First, to silence the demons.


Because they knew who he was, the Messiah. If the people knew that he was the Messiah, they would force him to lead a political revolution against the occupying enemies, the Romans, kill and drive them into the sea. We have heard so much from Mr. Murad about the Zealots at Masada. But Jesus was not a political and violent Messiah. He preached God’s kingdom message of peace and non-violence. To practice what he preached and to show the people that the evangelical values of which he preached were humanly achievable, he would have to live the message of non-violence, for which he would have to suffer, to carry his cross, and to even die if he had to.

His disciples had not understood that at this early stage. He must keep his true identity as the Messiah a secret until they have really come to terms with the reality that the way of the Messiah is not to fight violent wars, but to suffer and die. That is the famous theme of the “messianic secret” in the Gospel of St Mark.

  • The fact of Jesus’ messiahship must be kept a secret until we have learned that the way of the Messiah is the kingdom way and the kingdom way is the way of the cross, the way of non-violent suffering, to make sacrifices for the larger picture, the big ideal, the kingdom of God on earth as in heaven.

In the meantime, the demons must be silenced!

Second, Jesus needed to pray in a lonely place.

Long before dawn, Jesus got up and went to a lonely place to pray. Why?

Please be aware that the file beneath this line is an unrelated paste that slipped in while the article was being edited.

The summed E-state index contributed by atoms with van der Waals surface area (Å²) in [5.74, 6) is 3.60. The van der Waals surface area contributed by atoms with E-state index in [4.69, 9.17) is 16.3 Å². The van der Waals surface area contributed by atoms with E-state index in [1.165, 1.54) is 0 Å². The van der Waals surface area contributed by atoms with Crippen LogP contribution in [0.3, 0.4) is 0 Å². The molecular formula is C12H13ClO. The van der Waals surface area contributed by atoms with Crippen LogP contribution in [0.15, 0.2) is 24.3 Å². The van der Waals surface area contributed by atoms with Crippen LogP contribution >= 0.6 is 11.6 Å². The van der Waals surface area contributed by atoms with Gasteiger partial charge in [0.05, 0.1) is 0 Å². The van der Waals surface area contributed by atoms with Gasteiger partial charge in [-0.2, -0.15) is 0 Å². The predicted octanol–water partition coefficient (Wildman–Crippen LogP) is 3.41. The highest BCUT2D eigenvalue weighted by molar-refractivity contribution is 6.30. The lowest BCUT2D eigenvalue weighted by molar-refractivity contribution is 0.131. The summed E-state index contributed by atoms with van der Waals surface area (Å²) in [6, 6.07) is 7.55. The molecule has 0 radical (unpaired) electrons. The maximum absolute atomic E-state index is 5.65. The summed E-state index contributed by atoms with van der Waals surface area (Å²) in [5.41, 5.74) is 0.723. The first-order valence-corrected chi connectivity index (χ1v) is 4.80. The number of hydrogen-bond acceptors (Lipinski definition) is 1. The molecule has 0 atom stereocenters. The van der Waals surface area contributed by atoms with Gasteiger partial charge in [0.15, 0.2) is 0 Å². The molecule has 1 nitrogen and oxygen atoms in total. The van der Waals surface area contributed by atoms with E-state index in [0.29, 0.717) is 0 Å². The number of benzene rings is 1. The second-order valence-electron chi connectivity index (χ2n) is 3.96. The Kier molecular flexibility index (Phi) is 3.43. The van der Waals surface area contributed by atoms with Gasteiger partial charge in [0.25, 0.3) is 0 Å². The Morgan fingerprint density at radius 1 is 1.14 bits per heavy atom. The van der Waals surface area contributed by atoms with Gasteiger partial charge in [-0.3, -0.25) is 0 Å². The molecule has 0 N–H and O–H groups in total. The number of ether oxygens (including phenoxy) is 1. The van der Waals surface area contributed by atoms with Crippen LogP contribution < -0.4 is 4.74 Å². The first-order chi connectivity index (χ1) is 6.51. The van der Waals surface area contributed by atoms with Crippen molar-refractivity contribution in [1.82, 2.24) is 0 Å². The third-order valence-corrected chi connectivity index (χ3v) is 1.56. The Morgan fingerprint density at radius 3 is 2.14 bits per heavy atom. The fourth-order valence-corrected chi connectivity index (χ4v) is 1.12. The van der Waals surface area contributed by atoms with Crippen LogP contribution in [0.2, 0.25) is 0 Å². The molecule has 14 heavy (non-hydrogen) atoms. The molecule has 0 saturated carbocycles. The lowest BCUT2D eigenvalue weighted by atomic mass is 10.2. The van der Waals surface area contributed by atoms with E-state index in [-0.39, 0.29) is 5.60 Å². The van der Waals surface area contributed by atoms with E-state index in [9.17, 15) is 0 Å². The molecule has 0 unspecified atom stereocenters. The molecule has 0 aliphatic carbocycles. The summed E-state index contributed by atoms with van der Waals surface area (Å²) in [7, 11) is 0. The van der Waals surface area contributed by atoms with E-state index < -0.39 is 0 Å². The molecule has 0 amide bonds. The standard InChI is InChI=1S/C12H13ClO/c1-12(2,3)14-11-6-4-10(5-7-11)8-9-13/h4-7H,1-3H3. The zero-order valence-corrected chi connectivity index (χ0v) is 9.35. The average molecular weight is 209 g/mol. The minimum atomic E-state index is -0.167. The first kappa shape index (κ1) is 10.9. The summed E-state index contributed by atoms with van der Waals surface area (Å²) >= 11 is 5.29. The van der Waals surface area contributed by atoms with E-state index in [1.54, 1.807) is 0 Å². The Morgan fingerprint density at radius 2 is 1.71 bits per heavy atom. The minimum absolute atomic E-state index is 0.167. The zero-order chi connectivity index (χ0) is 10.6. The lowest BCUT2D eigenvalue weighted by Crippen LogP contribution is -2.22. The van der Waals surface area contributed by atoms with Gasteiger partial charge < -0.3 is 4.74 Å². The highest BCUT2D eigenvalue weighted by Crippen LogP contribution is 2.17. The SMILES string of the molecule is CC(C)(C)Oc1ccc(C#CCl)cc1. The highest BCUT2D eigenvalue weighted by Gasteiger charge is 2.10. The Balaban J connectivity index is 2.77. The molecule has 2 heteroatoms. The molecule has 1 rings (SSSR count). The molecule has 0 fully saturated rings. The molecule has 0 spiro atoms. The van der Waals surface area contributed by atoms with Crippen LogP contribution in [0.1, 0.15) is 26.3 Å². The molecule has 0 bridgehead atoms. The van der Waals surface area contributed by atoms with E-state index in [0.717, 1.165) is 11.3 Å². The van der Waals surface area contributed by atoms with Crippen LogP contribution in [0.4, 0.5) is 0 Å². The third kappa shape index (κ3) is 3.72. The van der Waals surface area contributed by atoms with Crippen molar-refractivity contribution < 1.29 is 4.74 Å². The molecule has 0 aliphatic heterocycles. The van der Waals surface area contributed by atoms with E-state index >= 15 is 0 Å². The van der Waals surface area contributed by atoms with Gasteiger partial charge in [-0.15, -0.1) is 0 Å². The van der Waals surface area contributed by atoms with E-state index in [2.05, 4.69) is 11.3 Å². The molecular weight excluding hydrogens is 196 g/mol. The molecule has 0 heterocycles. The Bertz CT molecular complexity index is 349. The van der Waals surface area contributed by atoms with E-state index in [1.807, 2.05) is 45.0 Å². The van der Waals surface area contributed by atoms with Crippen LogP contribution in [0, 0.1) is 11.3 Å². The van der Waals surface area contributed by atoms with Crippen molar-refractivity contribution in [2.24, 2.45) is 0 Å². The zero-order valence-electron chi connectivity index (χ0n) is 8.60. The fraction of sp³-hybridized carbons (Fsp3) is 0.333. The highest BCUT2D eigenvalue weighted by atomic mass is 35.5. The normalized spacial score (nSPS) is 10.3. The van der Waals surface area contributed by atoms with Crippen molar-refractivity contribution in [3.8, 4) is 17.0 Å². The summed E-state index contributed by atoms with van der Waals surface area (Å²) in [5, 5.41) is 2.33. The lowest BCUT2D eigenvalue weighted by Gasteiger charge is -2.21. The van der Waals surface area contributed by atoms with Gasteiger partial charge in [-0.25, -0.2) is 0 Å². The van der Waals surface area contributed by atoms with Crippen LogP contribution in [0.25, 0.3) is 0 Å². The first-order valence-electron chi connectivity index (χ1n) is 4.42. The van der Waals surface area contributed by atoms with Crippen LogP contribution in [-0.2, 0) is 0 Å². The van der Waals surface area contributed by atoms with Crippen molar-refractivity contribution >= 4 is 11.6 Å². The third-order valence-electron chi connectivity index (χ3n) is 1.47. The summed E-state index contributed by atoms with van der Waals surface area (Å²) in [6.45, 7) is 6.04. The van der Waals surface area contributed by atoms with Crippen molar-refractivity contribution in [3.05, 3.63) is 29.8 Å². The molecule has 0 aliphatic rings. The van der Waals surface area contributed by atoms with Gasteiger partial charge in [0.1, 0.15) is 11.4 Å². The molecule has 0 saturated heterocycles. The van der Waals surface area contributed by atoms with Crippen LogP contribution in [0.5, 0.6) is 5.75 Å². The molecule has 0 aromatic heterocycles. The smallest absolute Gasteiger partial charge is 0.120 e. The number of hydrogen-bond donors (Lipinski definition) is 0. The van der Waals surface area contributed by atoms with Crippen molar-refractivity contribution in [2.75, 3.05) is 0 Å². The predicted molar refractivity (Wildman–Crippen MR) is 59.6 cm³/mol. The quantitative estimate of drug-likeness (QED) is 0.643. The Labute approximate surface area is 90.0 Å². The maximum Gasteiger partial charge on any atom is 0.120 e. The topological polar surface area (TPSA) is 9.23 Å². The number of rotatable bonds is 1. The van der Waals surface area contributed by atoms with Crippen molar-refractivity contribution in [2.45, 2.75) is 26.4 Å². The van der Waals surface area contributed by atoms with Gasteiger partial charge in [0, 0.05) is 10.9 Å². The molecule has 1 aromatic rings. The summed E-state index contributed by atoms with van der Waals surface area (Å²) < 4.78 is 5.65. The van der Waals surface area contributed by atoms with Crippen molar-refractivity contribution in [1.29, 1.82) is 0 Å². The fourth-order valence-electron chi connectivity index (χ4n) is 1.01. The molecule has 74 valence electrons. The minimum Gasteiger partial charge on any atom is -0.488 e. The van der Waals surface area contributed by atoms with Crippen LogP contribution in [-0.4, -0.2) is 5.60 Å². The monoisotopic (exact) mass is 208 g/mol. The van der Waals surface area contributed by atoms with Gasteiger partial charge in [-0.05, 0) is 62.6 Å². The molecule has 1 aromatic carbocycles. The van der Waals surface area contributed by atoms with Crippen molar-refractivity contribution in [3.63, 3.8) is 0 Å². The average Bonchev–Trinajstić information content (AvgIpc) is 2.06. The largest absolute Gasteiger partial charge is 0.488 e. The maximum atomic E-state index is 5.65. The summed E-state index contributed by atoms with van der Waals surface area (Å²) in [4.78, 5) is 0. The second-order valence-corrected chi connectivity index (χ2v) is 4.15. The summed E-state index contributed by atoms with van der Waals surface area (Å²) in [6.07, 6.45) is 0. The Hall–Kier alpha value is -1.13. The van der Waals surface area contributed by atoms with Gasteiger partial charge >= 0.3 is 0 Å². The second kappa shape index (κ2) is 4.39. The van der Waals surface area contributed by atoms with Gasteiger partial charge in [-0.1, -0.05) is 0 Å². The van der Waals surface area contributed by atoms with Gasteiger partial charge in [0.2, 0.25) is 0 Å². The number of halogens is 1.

To be alone with the Alone, to commune with Abba Father, to meditate, to be strengthened and empowered  by the Holy Spirit, to stay on course not just preaching the kingdom of God, but steadfastly living the kingdom of God, all the way to Calvary.

His disciples, of course, did not get that. They did not get up early in the morning to commune with God in a lonely place. They simply could not understand why he was out there this early, when “everybody is looking for you”. They wanted him back at the house where business was roaring good, where they could be “power-brokers” or better-put, human “intermediaries” of divine power. To do so, they needed to stay put, to be stationary at a fixed desk to attend to people. All that might even seem well and good on the surface, but underneath it all lurked something that was potentially corrosive spiritually. For a start, these intermediaries could soon settle down to waiting for the people to come and pay them homage in order to receive favours from God. And then, by and by, as positions strengthened and demands for their services grew, a sense of indispensability could take over. This, history has repeatedly shown, poses a tough challenge to the original innocence of the human nature. Popularity intoxicates, and vision blurs.

The Lord Jesus’ reply brought them back to the right track, dashing any possible dreams of power-brokerage:

  • Let us go elsewhere, to the neighboring country towns, so that I can preach there too, because that is why I came.” (JB)

Jesus of Nazareth, who got up before dawn to commune with Abba Father, never lost sight of his mission to go out, to go elsewhere, to preach and spread the Good News. He would not just sit tight, waiting for the people to come and pay him homage, perhaps managed by intermediaries. Otherwise he would be training a bunch of stationary managers. Pope Francis, who understands in depth the essence of what the Lord wants of the Church, is tirelessly asking all in the Church to go out, to where the needs are.

Copyright © Dr. Jeffrey & Angie Goh, July 2019. All rights reserved.